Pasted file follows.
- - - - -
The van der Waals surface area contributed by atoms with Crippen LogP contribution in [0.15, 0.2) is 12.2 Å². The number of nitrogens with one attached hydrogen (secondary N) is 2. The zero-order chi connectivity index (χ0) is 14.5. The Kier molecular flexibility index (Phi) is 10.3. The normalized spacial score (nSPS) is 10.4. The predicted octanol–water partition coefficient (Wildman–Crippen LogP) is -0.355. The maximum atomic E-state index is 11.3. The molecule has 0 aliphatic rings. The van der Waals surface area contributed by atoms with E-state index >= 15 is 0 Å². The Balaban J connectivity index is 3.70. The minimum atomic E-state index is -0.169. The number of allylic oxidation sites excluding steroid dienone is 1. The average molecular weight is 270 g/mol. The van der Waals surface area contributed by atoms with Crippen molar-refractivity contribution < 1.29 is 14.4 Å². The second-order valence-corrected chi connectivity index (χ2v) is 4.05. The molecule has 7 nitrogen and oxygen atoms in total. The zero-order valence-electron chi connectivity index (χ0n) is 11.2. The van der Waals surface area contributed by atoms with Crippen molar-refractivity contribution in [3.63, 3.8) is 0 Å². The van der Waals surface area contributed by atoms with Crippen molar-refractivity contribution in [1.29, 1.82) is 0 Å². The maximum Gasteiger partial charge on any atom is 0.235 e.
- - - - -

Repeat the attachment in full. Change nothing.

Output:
The van der Waals surface area contributed by atoms with Crippen LogP contribution in [0.15, 0.2) is 12.2 Å². The number of nitrogens with one attached hydrogen (secondary N) is 2. The zero-order chi connectivity index (χ0) is 14.5. The Kier molecular flexibility index (Phi) is 10.3. The normalized spacial score (nSPS) is 10.4. The predicted octanol–water partition coefficient (Wildman–Crippen LogP) is -0.355. The maximum atomic E-state index is 11.3. The molecule has 0 aliphatic rings. The van der Waals surface area contributed by atoms with E-state index >= 15 is 0 Å². The Balaban J connectivity index is 3.70. The minimum atomic E-state index is -0.169. The number of allylic oxidation sites excluding steroid dienone is 1. The average molecular weight is 270 g/mol. The van der Waals surface area contributed by atoms with Crippen molar-refractivity contribution < 1.29 is 14.4 Å². The second-order valence-corrected chi connectivity index (χ2v) is 4.05. The molecule has 7 nitrogen and oxygen atoms in total. The zero-order valence-electron chi connectivity index (χ0n) is 11.2. The van der Waals surface area contributed by atoms with Crippen molar-refractivity contribution in [3.63, 3.8) is 0 Å². The van der Waals surface area contributed by atoms with Crippen molar-refractivity contribution in [1.29, 1.82) is 0 Å². The maximum Gasteiger partial charge on any atom is 0.235 e.